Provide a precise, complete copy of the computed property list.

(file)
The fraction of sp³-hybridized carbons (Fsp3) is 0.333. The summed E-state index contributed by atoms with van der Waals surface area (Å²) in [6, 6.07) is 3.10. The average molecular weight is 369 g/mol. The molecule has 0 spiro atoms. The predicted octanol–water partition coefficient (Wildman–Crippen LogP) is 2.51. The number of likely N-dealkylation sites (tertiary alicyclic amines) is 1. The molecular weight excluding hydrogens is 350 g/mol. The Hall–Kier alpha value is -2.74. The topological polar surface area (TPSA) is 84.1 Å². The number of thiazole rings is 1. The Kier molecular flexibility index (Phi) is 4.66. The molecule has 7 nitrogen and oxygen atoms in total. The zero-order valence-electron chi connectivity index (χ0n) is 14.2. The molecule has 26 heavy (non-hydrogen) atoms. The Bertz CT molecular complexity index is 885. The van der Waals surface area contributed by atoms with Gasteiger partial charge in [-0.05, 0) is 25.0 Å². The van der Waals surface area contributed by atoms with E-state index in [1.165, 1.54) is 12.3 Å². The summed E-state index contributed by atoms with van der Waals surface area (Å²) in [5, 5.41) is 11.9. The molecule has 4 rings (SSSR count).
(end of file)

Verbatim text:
The fraction of sp³-hybridized carbons (Fsp3) is 0.333. The summed E-state index contributed by atoms with van der Waals surface area (Å²) in [6, 6.07) is 3.10. The average molecular weight is 369 g/mol. The molecule has 0 spiro atoms. The predicted octanol–water partition coefficient (Wildman–Crippen LogP) is 2.51. The number of likely N-dealkylation sites (tertiary alicyclic amines) is 1. The molecular weight excluding hydrogens is 350 g/mol. The Hall–Kier alpha value is -2.74. The topological polar surface area (TPSA) is 84.1 Å². The number of thiazole rings is 1. The Kier molecular flexibility index (Phi) is 4.66. The molecule has 7 nitrogen and oxygen atoms in total. The zero-order valence-electron chi connectivity index (χ0n) is 14.2. The molecule has 26 heavy (non-hydrogen) atoms. The Bertz CT molecular complexity index is 885. The van der Waals surface area contributed by atoms with Gasteiger partial charge in [-0.05, 0) is 25.0 Å². The van der Waals surface area contributed by atoms with E-state index in [1.165, 1.54) is 12.3 Å². The summed E-state index contributed by atoms with van der Waals surface area (Å²) in [5, 5.41) is 11.9. The molecule has 4 rings (SSSR count).